VERONICA CASTILLO: “The policy makers have no idea what the consequences will be. These kids are angry. You’ll ask them what they want to be when they grow up and while they won’t use the phrase “hired killer”, they will say ‘I’m going to be a bigger bad-ass than my Dad. They killed him, but they won’t kill me because I’ll be more bad-ass than he was’. And they’ll use those words. So, you see this drastic perspective in the life expectations of these kids. I don’t know what the government or NGOs are expecting to happen five years from now – in which time some of these kids will already be cannon fodder for the war which hasn’t ended.”
Castillo says the government has only made token efforts for political gain. When murder rates began to decline in Juárez, policy makers were quick to point to the statistics as a sign of success, but evidence of government programs to prevent future violence is hard to find. Churches, non-governmental organizations, and families struggle to fill the void.
Maria Elena Ramos runs an organization called “Compañeros”, which was initially founded to help people with HIV and AIDS. It’s since expanded services to counsel relatives of murder victims and mothers of missing women.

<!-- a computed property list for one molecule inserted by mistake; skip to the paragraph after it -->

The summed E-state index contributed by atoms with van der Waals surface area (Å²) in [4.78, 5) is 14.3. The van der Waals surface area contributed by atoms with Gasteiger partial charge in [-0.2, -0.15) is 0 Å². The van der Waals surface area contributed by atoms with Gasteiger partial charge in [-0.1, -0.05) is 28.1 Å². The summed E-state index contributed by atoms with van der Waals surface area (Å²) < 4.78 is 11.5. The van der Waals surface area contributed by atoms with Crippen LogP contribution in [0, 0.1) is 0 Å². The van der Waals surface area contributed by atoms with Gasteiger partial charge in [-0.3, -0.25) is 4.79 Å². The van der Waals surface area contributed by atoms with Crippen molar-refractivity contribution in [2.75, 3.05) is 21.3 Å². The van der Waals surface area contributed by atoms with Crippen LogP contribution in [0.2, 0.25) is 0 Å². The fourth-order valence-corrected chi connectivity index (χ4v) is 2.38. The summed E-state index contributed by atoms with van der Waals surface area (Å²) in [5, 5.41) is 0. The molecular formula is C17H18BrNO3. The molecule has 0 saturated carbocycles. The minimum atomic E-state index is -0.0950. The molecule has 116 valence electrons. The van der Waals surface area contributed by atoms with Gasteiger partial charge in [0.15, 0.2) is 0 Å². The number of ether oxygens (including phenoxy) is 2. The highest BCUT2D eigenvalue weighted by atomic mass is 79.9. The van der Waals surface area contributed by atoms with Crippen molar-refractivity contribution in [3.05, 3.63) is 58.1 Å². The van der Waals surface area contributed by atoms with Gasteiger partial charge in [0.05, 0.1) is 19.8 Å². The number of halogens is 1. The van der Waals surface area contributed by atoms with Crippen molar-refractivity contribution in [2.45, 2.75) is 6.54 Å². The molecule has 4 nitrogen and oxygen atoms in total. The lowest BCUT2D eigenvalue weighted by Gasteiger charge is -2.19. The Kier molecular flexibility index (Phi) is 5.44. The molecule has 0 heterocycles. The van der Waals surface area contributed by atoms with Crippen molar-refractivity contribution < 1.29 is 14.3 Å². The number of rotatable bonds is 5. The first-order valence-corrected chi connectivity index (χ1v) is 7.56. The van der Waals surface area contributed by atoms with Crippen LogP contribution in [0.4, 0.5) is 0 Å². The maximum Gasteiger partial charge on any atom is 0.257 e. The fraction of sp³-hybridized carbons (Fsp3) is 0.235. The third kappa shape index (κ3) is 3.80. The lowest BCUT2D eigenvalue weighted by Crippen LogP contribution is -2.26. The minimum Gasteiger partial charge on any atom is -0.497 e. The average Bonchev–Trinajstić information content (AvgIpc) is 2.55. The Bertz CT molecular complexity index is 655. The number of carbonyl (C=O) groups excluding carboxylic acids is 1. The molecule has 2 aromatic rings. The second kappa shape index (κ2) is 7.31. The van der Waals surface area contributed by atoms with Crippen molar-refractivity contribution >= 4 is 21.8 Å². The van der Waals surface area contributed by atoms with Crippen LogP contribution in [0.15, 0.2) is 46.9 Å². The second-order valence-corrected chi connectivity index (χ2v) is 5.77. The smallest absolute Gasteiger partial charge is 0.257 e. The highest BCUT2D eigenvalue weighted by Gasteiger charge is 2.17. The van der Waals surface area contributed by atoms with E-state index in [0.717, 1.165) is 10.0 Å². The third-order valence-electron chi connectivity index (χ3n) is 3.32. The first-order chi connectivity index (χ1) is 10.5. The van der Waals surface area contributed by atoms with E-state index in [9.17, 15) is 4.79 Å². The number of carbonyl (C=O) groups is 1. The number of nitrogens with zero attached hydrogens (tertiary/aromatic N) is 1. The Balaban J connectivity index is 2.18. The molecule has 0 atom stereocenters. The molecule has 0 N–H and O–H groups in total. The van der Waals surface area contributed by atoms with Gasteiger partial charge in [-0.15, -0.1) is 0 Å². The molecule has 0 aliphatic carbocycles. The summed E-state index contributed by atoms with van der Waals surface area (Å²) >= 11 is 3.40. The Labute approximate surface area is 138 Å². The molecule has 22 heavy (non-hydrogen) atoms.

MARIA ELENA RAMOS (in Spanish, female voiceover): “It’s like we’re kicking while drowning – which is a very Mexican saying. We’re flailing to stay above water, but we’re unable to treat the situation with a holistic approach because it’s just SO serious and we don’t have the resources to handle it. We treat those who come to us, but there are a lot of people out there who are affected and unable to seek help.”
One of the problems is that victims’ relatives are often reluctant to come forward for fear of being stigmatized. During the height of the killings, the government itself suggested most victims were criminals, which painted families in a negative light.
Ramos voices optimism about the resilient character of Juárez residents and compares the current stage of the city’s recovery process to the way that individuals gather their bearings after an unexpected accident or random attack.
MARIA ELENA RAMOS: “It’s as if we were walking along the street and a rock suddenly hit us on the head and we didn’t even see where it came from. It hit us hard and disoriented us at first, but we were eventually able to react with the instinct to protect ourselves and to look for a way to resolve the situation.”